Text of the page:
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Scientists believe black holes are lurking much closer to Earth than we previously thought

Scientists suggest that black holes may exist much closer to Earth than previously believed.

Black Hole
Image Source: NASA/ESA and G. Bacon (STScI)

In the vast expanse of our Milky Way, you might think it’s all sunshine and stardust, but hidden away, in the shadowy corners of our galactic neighborhood, there’s a cosmic enigma lurking. A cosmic gang, if you will, of small black holes, playing hide-and-seek among the stars. The numbers are staggering, with estimates ranging from 10 million to a jaw-dropping 1 billion of these stellar mass black holes.

Now, before you start picturing an interstellar census, here’s the kicker – we can’t see these cosmic rogues unless they’re feeling particularly active and, let’s face it, they rarely are. It’s like trying to count fireflies on a moonless night.

Currently, we only have about 20 of these stellar mass black holes on our galactic radar, and the closest one, Earth’s potential cosmic neighbor, sits a mere 1,565 light-years away. But, hold onto your cosmic hats, because a recent study is about to turn that perception upside down.

Picture this: a group of astronomers, armed with their cosmic detective tools, decided to take a closer look at the Hyades cluster. Located just a stone’s throw away at a cosmic scale – 150 light-years – this cluster of stars revealed some hidden secrets.

It turns out that amidst the Hyades, in the heart of this celestial sibling reunion, there might be not one, but two or three stellar mass black holes having a quiet cosmic picnic. Yes, you heard that right, black holes casually hanging out in our celestial backyard.

To understand this revelation, you need to know a bit about the Hyades. It’s like a celestial family reunion, stars that were born together from a colossal cosmic cloud. They’ve been hanging out together for around 625 million years, but now some of them are getting ready to part ways. In the heart of the cluster, where stars are cheek by jowl, things get a bit rowdy, like a cosmic mosh pit. This chaos increases the odds of stellar encounters and mergers.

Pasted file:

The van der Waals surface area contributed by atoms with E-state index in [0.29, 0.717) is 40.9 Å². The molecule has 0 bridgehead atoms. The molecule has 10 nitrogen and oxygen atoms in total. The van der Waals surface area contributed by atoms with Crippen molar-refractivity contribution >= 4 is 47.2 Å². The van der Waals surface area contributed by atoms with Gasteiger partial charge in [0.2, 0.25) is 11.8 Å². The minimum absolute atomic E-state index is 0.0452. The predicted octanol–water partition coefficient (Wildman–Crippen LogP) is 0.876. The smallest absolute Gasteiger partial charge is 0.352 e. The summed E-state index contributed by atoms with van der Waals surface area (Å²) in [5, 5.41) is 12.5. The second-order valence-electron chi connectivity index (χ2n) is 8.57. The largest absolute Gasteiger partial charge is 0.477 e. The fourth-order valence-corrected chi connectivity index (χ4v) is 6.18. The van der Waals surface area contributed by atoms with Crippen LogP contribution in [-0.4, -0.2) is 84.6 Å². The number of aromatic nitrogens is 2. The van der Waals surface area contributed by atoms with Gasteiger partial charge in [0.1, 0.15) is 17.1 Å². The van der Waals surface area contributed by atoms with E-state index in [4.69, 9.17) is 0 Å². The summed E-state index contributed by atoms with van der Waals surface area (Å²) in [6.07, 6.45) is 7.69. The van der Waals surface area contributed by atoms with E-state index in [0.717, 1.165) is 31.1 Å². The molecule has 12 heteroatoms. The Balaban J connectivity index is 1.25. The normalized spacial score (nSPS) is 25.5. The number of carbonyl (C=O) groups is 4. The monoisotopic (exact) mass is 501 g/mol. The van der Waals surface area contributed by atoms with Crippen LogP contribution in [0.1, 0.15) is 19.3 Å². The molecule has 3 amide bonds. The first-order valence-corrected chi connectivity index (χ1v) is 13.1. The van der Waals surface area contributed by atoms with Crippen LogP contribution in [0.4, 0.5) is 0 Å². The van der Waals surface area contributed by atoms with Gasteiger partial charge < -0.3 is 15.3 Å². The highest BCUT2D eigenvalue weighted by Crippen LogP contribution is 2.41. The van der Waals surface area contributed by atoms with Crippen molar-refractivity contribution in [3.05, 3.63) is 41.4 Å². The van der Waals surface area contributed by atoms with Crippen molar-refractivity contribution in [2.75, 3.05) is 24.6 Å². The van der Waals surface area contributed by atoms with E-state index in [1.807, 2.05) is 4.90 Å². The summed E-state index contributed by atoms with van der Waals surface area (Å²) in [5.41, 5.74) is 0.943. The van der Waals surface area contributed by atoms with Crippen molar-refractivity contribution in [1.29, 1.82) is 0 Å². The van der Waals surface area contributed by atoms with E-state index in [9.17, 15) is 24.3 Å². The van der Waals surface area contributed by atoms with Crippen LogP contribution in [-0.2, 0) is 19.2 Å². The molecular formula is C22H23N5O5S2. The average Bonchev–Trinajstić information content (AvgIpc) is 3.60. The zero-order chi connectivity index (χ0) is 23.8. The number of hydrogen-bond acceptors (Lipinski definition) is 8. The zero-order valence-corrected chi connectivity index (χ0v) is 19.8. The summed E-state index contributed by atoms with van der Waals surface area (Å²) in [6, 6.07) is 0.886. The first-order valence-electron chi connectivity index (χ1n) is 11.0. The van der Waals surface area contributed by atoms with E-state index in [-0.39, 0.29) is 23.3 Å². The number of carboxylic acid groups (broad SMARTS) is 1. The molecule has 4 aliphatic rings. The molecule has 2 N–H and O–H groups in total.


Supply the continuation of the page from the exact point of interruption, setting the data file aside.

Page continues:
Now, where there’s chaos, there could be black holes, those mysterious cosmic voids. We’ve suspected their presence before but finding them is like searching for a needle in a haystack since they don’t shine unless they’re having a star-snack.

The Hyades secret was uncovered indirectly. Astronomers, using data from the Gaia satellite, modeled the cluster’s motion and mass, then played cosmic matchmaker with their computer simulations. Guess what? The most compatible models included two or three stellar mass black holes.

These black holes could still be mingling with the stellar crowd or were booted out less than 150 million years ago, orbiting the cluster like cosmic ghosts. Even if they were heading our way (which they’re not), they’re not in any hurry. We’re talking about a snail’s pace in cosmic terms.

Besides, black holes, despite their ominous reputation, don’t have a greater gravitational pull than your run-of-the-mill stars with the same mass. So, no need to fret; we’re as safe as we were before this cosmic revelation.

But this discovery isn’t just about cosmic neighborhood watch. It’s about understanding these elusive stellar mass black holes and how they shape the lives of star clusters and contribute to gravitational waves. It’s like peeling back the cosmic curtain to learn more about our galactic neighbors, those dark, enigmatic characters that keep us on our toes in this celestial dance.

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